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[suhf-rij] /ˈsʌf rɪdʒ/
the right to vote, especially in a political election.
a vote given in favor of a proposed measure, candidate, or the like.
Ecclesiastical. a prayer, especially a short intercessory prayer or petition.
1350-1400; Middle English < Latin suffrāgium voting tablet, vote, equivalent to Latin suffrāg(ārī) to vote for, support + -ium -ium
Related forms
antisuffrage, adjective
nonsuffrage, noun
presuffrage, noun
prosuffrage, adjective Unabridged
Based on the Random House Dictionary, © Random House, Inc. 2015.
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Examples from the web for suffrage
  • The solutions are to end both direct democracy and universal adult suffrage.
  • We have already seen that the introduction of universal suffrage is not contemplated at present.
  • Universal suffrage means that everyone should have an equal opportunity to vote, regardless of social background.
  • It is the significance of laws guaranteeing free speech, universal suffrage, and equality before the law.
  • It is no accident that they began to go up when universal suffrage was introduced.
  • Her celebration was to let her people exercise the right of universal suffrage.
  • The fight for suffrage was a long one, and there were countless heroes along the way.
  • It implemented universal suffrage and proportional representation.
British Dictionary definitions for suffrage


the right to vote, esp in public elections; franchise
the exercise of such a right; casting a vote
a supporting vote
a prayer, esp a short intercessory prayer
Word Origin
C14: from Latin suffrāgium
Collins English Dictionary - Complete & Unabridged 2012 Digital Edition
© William Collins Sons & Co. Ltd. 1979, 1986 © HarperCollins
Publishers 1998, 2000, 2003, 2005, 2006, 2007, 2009, 2012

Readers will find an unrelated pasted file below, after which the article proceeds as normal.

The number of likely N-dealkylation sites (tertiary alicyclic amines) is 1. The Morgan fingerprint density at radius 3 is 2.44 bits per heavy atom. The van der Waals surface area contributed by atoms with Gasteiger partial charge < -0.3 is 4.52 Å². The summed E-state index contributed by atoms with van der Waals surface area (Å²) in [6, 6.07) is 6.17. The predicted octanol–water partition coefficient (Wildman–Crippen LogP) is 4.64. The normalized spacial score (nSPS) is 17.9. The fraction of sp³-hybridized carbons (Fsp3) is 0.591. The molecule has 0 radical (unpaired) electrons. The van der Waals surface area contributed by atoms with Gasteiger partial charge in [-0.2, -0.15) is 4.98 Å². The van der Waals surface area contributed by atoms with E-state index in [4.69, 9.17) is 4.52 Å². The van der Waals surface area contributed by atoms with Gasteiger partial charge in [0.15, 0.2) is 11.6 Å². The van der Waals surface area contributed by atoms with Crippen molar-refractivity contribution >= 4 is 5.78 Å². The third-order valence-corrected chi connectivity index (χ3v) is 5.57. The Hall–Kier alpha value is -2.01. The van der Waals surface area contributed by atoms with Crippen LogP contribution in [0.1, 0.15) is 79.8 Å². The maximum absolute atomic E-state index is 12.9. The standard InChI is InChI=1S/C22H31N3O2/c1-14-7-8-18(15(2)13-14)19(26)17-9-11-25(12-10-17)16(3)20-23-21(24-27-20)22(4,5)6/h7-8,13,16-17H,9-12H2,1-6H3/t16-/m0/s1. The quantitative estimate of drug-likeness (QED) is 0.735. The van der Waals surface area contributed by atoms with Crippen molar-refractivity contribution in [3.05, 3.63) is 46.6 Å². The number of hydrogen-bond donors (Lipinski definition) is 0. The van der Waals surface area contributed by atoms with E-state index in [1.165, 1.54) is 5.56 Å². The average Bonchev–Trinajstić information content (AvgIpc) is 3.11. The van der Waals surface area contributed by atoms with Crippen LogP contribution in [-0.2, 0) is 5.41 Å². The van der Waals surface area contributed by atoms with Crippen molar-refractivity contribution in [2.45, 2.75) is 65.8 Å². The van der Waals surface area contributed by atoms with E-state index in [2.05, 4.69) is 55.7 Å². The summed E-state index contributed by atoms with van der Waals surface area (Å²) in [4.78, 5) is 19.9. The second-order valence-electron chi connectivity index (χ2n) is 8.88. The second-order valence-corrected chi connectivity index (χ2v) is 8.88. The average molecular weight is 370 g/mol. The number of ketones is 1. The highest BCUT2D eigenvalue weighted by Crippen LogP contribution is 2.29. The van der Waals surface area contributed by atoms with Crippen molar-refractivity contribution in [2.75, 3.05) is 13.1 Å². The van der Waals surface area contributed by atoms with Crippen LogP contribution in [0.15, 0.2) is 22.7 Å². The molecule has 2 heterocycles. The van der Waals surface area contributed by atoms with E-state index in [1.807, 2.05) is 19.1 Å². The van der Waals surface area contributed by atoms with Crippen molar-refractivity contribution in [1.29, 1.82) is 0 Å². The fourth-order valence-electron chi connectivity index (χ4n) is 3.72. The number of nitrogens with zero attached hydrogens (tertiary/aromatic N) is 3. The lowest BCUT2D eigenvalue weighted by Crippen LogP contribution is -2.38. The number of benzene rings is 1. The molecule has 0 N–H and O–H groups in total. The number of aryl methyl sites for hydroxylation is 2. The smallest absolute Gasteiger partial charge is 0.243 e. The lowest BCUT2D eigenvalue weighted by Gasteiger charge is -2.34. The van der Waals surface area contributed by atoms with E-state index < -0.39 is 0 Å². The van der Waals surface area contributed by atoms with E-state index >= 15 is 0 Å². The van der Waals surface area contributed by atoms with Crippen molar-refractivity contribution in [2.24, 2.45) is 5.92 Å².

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Word Origin and History for suffrage

late 14c., "prayers or pleas on behalf of another," from Old French suffrage (13c.), from Medieval Latin suffragium, from Latin suffragium "support, vote, right of voting," from suffragari "lend support, vote for someone," from sub "under" (see sub-) + fragor "crash, din, shouts (as of approval)," related to frangere "to break" (see fraction). The meaning "right to vote" is first found in the U.S. Constitution, 1787.

Online Etymology Dictionary, © 2010 Douglas Harper
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suffrage in Culture
suffrage [(suf-rij)]

The right to vote (see franchise). In the United States, the term is often associated with the women's movement to win voting rights. (See suffragist.)

The American Heritage® New Dictionary of Cultural Literacy, Third Edition
Copyright © 2005 by Houghton Mifflin Company.
Published by Houghton Mifflin Company. All rights reserved.
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Encyclopedia Article for suffrage

in representative government, the right to vote in electing public officials and adopting or rejecting proposed legislation.

Learn more about suffrage with a free trial on
Encyclopedia Britannica, 2008. Encyclopedia Britannica Online.
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